Many students have walked the graduation aisle thanks to the dedication of College of the Mainland professor Pete Rygaard.

On May 16, it’s Rygaard’s turn.

Granted a special exception to teach based on his 50-year work history in the petrochemical industry, Rygaard will be the oldest COM graduate at 85. The COM process technology professor of 43 years completes his associate degree this summer.

“Who would know I’d be a college grad? That wasn’t in my furthest dreams,” said Rygaard.

A first-generation American, Rygaard dropped out of high school his senior year to work at Union Carbide, helping support his mom as his father died when he was three. He received his GED in 1956.

Excelling first as an operator and then trainer, Rygaard taught in the COM Process Technology Program from its inception. 

He has nurtured generations of students—including his great-grandnephew—in the finer points of operating gears, turbines and compressors.

“I have two rules. One, have fun, and number two is (to) see rule one,” said Rygaard. “I like to interject trivia questions and riddles because it makes your mind work.”

Generally requiring professors to complete graduate hours in the subject they teach, the Southern Association of Colleges and Schools allowed Rygaard’s extensive working experience to qualify him as long as he pursued a degree.

Beginning classes in 2010, Rygaard often learned alongside his current students.

“It was actually a lot of fun,” said Rygaard. “They had established study habits. It was beneficial.”

One of his students, Christy Torres, took chemistry with him.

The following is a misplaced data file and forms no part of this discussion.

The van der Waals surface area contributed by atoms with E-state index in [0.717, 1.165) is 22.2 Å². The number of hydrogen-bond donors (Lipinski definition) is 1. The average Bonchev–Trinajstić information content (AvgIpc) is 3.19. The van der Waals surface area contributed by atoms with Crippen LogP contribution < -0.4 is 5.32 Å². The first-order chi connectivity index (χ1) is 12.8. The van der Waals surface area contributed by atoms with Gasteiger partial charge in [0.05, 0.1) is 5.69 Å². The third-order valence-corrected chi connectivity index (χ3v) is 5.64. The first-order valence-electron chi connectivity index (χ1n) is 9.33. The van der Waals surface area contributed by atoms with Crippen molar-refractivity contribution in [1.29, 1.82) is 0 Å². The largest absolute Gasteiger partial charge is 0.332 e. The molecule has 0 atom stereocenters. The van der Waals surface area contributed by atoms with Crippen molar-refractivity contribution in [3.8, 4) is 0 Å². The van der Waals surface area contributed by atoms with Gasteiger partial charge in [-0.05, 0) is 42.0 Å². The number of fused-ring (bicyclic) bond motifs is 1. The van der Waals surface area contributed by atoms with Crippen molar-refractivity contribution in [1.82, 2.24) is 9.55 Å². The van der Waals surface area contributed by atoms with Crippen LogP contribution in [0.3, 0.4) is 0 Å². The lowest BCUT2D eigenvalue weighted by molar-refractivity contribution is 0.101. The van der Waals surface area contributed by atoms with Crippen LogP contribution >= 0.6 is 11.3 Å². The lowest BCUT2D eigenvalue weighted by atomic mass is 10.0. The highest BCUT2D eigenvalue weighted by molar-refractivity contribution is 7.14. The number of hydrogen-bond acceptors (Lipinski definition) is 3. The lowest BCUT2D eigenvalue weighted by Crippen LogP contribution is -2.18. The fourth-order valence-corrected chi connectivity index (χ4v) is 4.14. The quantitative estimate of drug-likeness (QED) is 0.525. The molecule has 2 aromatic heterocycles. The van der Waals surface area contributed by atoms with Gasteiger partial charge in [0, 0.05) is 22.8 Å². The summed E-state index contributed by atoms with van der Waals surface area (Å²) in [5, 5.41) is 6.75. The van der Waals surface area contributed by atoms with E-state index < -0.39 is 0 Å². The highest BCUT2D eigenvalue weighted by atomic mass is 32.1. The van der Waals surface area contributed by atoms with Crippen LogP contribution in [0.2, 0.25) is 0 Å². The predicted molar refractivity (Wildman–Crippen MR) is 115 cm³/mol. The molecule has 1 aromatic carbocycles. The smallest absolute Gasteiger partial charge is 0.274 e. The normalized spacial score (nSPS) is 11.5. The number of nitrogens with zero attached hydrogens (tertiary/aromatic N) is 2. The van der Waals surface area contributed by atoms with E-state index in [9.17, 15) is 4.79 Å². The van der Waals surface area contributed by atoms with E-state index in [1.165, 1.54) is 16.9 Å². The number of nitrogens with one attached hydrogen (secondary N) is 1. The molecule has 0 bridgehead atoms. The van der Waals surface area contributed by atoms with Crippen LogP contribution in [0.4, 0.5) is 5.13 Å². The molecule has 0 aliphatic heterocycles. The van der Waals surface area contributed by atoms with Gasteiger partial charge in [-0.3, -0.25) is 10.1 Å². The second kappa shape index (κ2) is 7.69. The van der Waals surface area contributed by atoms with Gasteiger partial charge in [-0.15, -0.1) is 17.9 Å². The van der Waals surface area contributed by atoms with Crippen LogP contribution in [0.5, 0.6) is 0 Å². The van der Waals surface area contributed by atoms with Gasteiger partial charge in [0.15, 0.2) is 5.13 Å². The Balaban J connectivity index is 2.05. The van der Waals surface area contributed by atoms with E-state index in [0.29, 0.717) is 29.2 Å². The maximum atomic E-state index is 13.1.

“His energy level is up there with the rest of them,” said Torres. “We were two in the front row. You know how much fun it is to sit next to the professor?”

Rygaard teaches COM classes Intro to Process Technology, Equipment, and Health, Safety and Environment.

“He’s an outstanding teacher,” said COM Process Technology Program Coordinator Jerry Duncan. “He’s really good with students. He has some of the best drawings (of equipment) He’s like an artist.”

Rygaard has seen many changes in his decades of industry, including many companies beginning to require new hires have associate degrees.

“When I first was hired, it was a lot of grunt work, turning valves by hand and climbing ladders. Now you turn a switch on and off from a keyboard.”

Ever energetic, Rygaard while teaching completed four terms as La Marque mayor from 1987 to 2000, becoming the longest-serving La Marque mayor.

“I never lost a mayoral election,” said Rygaard. 

Rygaard also is passionate about the Lions Club leadership and service. One project he advocates are holiday parties at Independence Village, a home for mentally challenged individuals.

“We have as much fun as they do,” said Rygaard.

Married to Mary Lou for 65 years, Rygaard has three sons, who have worked in the petrochemical industry, and two daughters.

His family, including nieces and nephews, will cheer at his first commencement ceremony.

“I feel like a kid going into this graduation,” said Rygaard. “I never thought this is something I’d do. Me, who never had a high school diploma? 

“I got a lot of help along the way from students, professors and people like Bill Raley (former COM Dean of Industrial Education), who got me started.”

His advice gleaned from 43 years on both sides of the classroom?

“You’re never too old to learn. I’m a testimonial.”